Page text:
Maritime Law

Maritime Law, a large idle boat in the sea

Maritime jobs are among the most dangerous jobs in the world. Individuals who work on offshore oil rigs, fishing ships, barges, tugboats and other vessels are at risk for serious injuries every time they step on the job. Workers risk suffering a serious burn injury, inhaling toxic fumes or even losing a limb in their day-to-day work activities.

If you are a seaman or offshore worker who has been injured in the course of your employment, you have important legal rights. Depending upon the circumstances of your accident, you may be able to obtain financial compensation under several avenues of legal recovery, as outlined below.

The Jones Act

The Jones Act is a federal law that protects offshore workers and seamen who are injured in the course of their employment. When a seaman is injured due to the negligence of his or her employer or another employee, the seaman has the right to file a cause of action against the employer under the Jones Act. In these types of cases, the employee has a much lower burden of proof – the employee only needs to show the slightest degree of negligence on the part of the employer to prevail in the case. This means that an employer can be held liable for almost any unsafe condition, no matter how small, on the ship or vessel. For instance, if you slip on a grease spill on deck, are injured by a piece of equipment that was not properly maintained, or if your employer fails to adequately train or supervise your crew members, you will have the right to seek financial compensation for your injuries from your employer.

The Unseaworthiness Doctrine

The owners of ships and vessels have an absolute duty to provide a seaworthy vessel to their crew. Therefore, if the vessel or any equipment on the vessel you are working on is not fit for its intended use and you are injured, you have the right to recover damages from the vessel owner. Unseaworthy conditions include:

  • Spills and other slipping hazards
  • Broken or missing steps or ladders
  • Equipment that is improperly designed, inadequately maintained or worn out
  • Lack of warning signs for dangerous conditions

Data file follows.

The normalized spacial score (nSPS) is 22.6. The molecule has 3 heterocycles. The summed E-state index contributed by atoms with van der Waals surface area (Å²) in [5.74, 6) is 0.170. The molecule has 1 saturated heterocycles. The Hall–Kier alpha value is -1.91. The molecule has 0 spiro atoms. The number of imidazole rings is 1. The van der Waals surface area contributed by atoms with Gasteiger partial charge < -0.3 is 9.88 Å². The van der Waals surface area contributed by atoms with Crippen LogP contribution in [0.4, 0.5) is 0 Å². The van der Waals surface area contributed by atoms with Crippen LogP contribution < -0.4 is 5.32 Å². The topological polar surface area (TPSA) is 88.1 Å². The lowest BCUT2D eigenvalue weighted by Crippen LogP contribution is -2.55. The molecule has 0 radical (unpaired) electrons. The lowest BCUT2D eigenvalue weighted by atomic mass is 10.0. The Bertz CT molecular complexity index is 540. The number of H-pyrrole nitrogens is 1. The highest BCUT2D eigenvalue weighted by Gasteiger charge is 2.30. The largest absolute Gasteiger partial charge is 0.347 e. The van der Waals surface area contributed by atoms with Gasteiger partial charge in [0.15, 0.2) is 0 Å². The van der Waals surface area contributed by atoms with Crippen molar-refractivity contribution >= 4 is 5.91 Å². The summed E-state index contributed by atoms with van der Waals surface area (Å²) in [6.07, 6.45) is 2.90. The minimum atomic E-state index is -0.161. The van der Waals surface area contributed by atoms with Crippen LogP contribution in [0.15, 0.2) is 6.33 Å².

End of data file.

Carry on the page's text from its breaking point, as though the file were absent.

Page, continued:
• Improperly trained and/or unsupervised crew
  • Insufficient safety devices and life-saving equipment

Maintenance and Cure

Seamen and other maritime workers who are injured on the job are entitled to receive maintenance and cure payments from their employers. Maintenance payments are designed to cover your daily costs for living on land while you are recovering from your condition. Cure payments are compensation for the medical care you need to properly treat your illness or injuries. You have the right to receive maintenance and cure payments regardless of who was at fault for your injuries. You do not have to prove that your employer was negligent in order to collect your maintenance and cure benefits.

Lawsuits Against Third Parties

Employers and vessel owners are not the only parties who can be held liable for injuries. Under general maritime law, you may also have the right to recover compensation from third parties who are at fault for your injuries. For instance, depending upon the specific circumstances surrounding your accident, you may be able to file a negligence claim against certain third party defendants, such as:

  • Product or Equipment Manufacturers
  • Equipment Suppliers and Distributors
  • Other Contractors On board a Ship or Offshore Platform
  • Maintenance and Repair Companies

Helping You Understand Your Legal Rights

It is important to understand that even if you are not a seaman or offshore worker, you may have the right to receive compensation under other maritime laws and legal theories. For example, if you work on a port, dock or terminal, you may be entitled to benefits under the Longshore and Harbor Worker’s Compensation Act (LHWCA).

The Willis Law Firm has over three decades of experience advising workers and other individuals who have been injured in activities on or near the water. We understand the myriad of laws and rules that govern maritime accidents and injuries. An experienced attorney at our firm will guide your through the process, carefully explaining your rights every step of the way.

If you are a maritime worker who has been injured on the job, you can learn more about the legal rights and the laws that protect you by visiting the following pages on our site:

You can also contact our firm 24/7 to discuss your situation with a knowledgeable maritime lawyer. The Willis Law Firm offers free, completely confidential consultations to individuals and family members who are dealing with the aftermath of a maritime accident. You can reach us today by completing our online contact form or by calling 1-800-468-4878.

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